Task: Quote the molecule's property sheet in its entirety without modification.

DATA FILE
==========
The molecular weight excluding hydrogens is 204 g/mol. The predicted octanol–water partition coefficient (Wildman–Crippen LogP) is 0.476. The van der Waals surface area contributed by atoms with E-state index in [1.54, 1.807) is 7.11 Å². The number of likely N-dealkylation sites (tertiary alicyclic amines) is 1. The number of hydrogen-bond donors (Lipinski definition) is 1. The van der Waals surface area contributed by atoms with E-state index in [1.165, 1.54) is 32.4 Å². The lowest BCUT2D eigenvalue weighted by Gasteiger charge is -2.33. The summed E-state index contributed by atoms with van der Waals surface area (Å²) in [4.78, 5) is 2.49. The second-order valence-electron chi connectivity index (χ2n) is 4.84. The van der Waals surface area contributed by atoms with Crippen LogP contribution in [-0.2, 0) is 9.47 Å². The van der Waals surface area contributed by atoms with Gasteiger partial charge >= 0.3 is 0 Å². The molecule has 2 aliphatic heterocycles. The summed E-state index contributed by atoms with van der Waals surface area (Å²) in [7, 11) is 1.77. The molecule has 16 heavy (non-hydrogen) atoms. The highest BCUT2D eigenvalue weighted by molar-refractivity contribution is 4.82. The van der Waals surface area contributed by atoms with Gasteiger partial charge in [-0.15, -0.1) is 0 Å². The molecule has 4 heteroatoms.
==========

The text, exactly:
The molecular weight excluding hydrogens is 204 g/mol. The predicted octanol–water partition coefficient (Wildman–Crippen LogP) is 0.476. The van der Waals surface area contributed by atoms with E-state index in [1.54, 1.807) is 7.11 Å². The number of likely N-dealkylation sites (tertiary alicyclic amines) is 1. The number of hydrogen-bond donors (Lipinski definition) is 1. The van der Waals surface area contributed by atoms with E-state index in [1.165, 1.54) is 32.4 Å². The lowest BCUT2D eigenvalue weighted by Gasteiger charge is -2.33. The summed E-state index contributed by atoms with van der Waals surface area (Å²) in [4.78, 5) is 2.49. The second-order valence-electron chi connectivity index (χ2n) is 4.84. The van der Waals surface area contributed by atoms with Crippen LogP contribution in [-0.2, 0) is 9.47 Å². The van der Waals surface area contributed by atoms with Gasteiger partial charge >= 0.3 is 0 Å². The molecule has 2 aliphatic heterocycles. The summed E-state index contributed by atoms with van der Waals surface area (Å²) in [7, 11) is 1.77. The molecule has 16 heavy (non-hydrogen) atoms. The highest BCUT2D eigenvalue weighted by molar-refractivity contribution is 4.82. The van der Waals surface area contributed by atoms with Gasteiger partial charge in [-0.15, -0.1) is 0 Å². The molecule has 4 heteroatoms.